These 3 Top Dividend Stocks Yield Up to 7.2%
Where to Find Top Dividend Stocks
Investors always hunt for growth, but sometimes the top dividend stocks are actually getting smaller.
Billionaire T. Boone Pickens tells a story from his oil company, Mesa. During the 1970s, new reserves became tough to find. Growing the business would require buying up less desirable assets, resulting in thinner and thinner margins. But without new reserves to replace production, the company’s oil fields would run dry.
The business resembled a treadmill, with management running faster and faster just to stand in place. Then it dawned on him: Pickens could spin off assets through a royalty trust. With a smaller business, replacing reserves would become a lot easier.
Although Mesa would shrink, shareholder value would increase. Sure enough, Mesa traded around $54.00 before the spin-off. But after the board approved the deal, shares surged to $86.00. (Source: Pickens, T. Boone. The First Billion Is the Hardest: Reflections on a Life of Comebacks and America’s Energy Future. New York: Crown Publishers, 2008. )
Collect Yields Up to 7% From These Turnarounds
Turnaround situations make for some top dividend stock ideas.
Companies often become bloated over time. Sometimes you need to a clean up shop, usually through big cost cuts, a new management team, or spinning off flagging assets. Owners can make a killing, given turnarounds often result in dividend hikes and surging share prices.
You could think of a turnaround as a kind of “financial diet”. Weight gain is fine if you put on muscle. You won’t impress anyone, though, if the pounds come from pigging out at the buffet.
Businesses work in the same way. Over time, companies can build up tired divisions and pampered executive teams. Trimming away the fat can leave a leaner, meaner business.
Take Goldcorp Inc. (NYSE:GG), which might be my favorite turnaround stock right now.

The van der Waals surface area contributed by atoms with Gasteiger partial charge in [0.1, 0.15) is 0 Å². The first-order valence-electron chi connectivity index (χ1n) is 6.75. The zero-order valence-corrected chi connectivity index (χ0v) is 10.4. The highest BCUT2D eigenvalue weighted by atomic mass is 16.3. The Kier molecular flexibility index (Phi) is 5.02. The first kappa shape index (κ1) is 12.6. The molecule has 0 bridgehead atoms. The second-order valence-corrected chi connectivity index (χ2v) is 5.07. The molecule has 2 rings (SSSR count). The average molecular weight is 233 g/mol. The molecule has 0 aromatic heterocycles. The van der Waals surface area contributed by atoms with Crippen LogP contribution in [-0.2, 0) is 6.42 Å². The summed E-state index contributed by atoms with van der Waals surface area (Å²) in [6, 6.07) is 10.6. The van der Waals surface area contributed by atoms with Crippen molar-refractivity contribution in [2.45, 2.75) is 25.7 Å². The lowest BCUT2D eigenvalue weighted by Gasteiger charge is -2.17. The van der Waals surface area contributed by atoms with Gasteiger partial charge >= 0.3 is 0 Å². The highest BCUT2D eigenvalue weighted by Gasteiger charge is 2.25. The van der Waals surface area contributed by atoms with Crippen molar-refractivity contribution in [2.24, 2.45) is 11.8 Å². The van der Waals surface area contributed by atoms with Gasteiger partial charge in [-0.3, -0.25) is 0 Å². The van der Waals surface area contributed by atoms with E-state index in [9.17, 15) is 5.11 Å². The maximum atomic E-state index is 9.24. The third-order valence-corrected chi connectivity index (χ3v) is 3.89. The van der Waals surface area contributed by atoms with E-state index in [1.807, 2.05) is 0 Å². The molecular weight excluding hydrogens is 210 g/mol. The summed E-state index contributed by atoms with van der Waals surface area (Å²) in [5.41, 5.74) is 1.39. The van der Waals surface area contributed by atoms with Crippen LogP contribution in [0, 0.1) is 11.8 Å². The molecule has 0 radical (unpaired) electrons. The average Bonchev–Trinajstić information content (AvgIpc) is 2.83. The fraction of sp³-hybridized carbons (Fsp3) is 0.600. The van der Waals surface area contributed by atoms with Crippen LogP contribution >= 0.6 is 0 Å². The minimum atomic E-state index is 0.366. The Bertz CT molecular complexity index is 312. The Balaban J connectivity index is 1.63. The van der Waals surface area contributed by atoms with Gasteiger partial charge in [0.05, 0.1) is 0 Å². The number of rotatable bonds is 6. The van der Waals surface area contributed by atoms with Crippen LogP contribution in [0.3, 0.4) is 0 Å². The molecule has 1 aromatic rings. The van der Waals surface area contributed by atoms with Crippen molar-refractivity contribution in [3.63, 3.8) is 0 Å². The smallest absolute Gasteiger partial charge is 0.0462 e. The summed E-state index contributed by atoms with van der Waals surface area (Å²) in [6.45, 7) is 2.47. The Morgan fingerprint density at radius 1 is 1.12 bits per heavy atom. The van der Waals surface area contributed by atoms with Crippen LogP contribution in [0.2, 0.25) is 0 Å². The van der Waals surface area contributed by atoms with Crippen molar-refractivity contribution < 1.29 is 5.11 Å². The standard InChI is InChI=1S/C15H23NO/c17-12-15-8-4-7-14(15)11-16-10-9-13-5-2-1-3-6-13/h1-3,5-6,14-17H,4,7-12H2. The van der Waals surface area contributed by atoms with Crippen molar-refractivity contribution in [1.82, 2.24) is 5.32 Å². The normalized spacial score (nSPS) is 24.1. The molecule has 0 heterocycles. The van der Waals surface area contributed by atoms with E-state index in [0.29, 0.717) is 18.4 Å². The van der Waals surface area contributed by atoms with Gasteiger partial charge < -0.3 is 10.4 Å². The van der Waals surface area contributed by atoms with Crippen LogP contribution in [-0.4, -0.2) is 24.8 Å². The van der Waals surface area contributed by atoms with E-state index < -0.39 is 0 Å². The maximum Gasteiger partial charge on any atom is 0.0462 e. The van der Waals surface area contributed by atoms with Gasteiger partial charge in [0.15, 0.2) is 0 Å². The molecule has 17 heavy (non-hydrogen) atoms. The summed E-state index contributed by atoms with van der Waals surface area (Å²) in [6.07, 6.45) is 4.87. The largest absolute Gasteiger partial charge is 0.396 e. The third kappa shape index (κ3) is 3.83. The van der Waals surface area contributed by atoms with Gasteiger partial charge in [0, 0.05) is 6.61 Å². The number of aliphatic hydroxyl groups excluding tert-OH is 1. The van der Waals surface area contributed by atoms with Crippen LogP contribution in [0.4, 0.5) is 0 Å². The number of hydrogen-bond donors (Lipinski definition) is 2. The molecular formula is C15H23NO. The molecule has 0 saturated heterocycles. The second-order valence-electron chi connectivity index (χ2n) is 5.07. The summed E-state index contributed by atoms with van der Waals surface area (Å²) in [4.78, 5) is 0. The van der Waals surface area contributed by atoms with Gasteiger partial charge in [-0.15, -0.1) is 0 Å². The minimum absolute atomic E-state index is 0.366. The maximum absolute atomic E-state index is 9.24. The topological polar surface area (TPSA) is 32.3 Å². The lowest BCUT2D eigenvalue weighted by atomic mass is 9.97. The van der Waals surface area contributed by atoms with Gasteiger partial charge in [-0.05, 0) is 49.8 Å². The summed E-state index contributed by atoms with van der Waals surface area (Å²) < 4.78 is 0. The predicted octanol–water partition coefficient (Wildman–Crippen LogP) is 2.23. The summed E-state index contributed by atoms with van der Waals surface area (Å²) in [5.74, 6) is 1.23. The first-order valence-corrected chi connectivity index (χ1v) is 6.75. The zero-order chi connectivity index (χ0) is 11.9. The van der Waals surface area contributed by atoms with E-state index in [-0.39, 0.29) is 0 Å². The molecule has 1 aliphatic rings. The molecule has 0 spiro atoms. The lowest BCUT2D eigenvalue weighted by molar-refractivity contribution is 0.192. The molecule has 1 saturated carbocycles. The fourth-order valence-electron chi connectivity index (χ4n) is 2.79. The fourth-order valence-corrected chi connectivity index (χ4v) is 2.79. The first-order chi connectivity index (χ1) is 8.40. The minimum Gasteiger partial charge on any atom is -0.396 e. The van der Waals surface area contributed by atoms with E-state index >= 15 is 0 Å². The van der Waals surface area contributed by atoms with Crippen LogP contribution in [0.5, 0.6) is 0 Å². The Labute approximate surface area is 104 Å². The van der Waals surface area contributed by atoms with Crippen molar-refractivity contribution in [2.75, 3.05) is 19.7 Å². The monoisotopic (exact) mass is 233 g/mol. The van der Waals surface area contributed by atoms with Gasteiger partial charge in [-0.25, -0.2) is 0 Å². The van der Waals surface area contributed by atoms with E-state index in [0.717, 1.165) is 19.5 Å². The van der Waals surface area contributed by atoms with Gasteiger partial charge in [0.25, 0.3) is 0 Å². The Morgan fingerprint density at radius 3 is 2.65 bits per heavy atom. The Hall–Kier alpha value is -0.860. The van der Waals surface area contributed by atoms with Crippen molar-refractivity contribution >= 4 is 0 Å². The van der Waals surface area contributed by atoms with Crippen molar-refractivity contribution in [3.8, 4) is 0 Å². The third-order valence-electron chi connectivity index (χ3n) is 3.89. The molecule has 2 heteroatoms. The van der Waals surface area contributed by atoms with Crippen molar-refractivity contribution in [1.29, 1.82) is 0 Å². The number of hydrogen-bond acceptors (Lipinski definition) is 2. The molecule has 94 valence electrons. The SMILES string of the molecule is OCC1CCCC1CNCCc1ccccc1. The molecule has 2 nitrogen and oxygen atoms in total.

I have often called the resource industry a bonfire of investors’ capital. During the mining boom, companies poured billions into poorly thought-out projects. That resulted in writedowns, cost overruns, and dismal returns for shareholders.
New CEO David Garofalo wants change. In January, he fired seven of eight mine managers to ensure only “businessmen” directed operations. No one cares about pulling more ounces out of the ground if you pay too much for that production. (Source: “Cool, calm and calculated,” Listed, March 2, 2017.)
An accountant by trade, Garofalo runs a tight ship. In his 20/20/20 plan, Garofalo wants to cut costs, grow output, and boost reserves by 20% each. Higher profits will come more from the thankless task of streamlining existing mines rather than exciting new projects. (Source: “Together, Creating Sustainable Value,” Goldcorp Inc., January 2017.)
In the meantime, owners can cash in. Last month, management hiked the quarterly dividend 50% to $0.03 per share. Today, the stock yields two percent and I expect that payout to grow in the coming years.
Procter & Gamble Co (NYSE:PG) also tops my list of turnarounds.
Over the years, P&G grew into a sprawling corporate empire. The company owned hundreds of tired brands. A huge bureaucracy slowed down decision making, leaving the product giant unable to adapt to change.
CEO A.G. Lafley promised a revamp. After taking over the helm in 2013, he announced plans to cut costs, reduce headcounts, and sell tired businesses. With a slimmed down product lineup, management can now grow sales from a much smaller base.
Executives have also done more with less. Over the past year, P&G has cut the total amount of capital invested into the business by 11.5% to $147.5 billion. At the same time, cash flow from operations grew by 9.4% to $19.7 billion per year.
All of which has turned P&G into a money machine. Lafley has promised to return $70.0 billion in dividends and buybacks to shareholders through 2019. Based on the current stock price, that represents a total shareholder yield of 30% over the next three years. (Source: “CAGNY 2017 Handout,” Procter & Gamble Co, February 23, 2017.)
Finally, Royal Dutch Shell plc’s (NYSE:RDS.A, NYSE:RDS.B) financial diet could fatten investors’ pockets.
During the oil boom, the company spread itself thin. Shell had too much debt, too much overhead, and too many projects. The purchase of BG Group PLC bought access to prized oil fields, but also saddled the Anglo-Dutch firm with a mountain of liabilities.
That could change. Last year, management promised to unload $30.0 billion of assets through 2018. That will allow executives to pay down debt, prune its bloated portfolio, and shore up confidence in the dividend. They even hinted at a stock buyback, which could begin this summer.
The moves have paid off. Over the past year, Shell shares have soared over 15.9%. While we wait for the turnaround to play out, shareholders can collect a juicy 7.2% yield.
Investing in Turnaround Situations
It might sound odd, but sometimes you have to get smaller to increase value. It certainly made sense for Pickens and the other stocks mentioned above. By searching out turnarounds going on a strict financial diet, we can sometimes scoop up a top dividend stock on the cheap.
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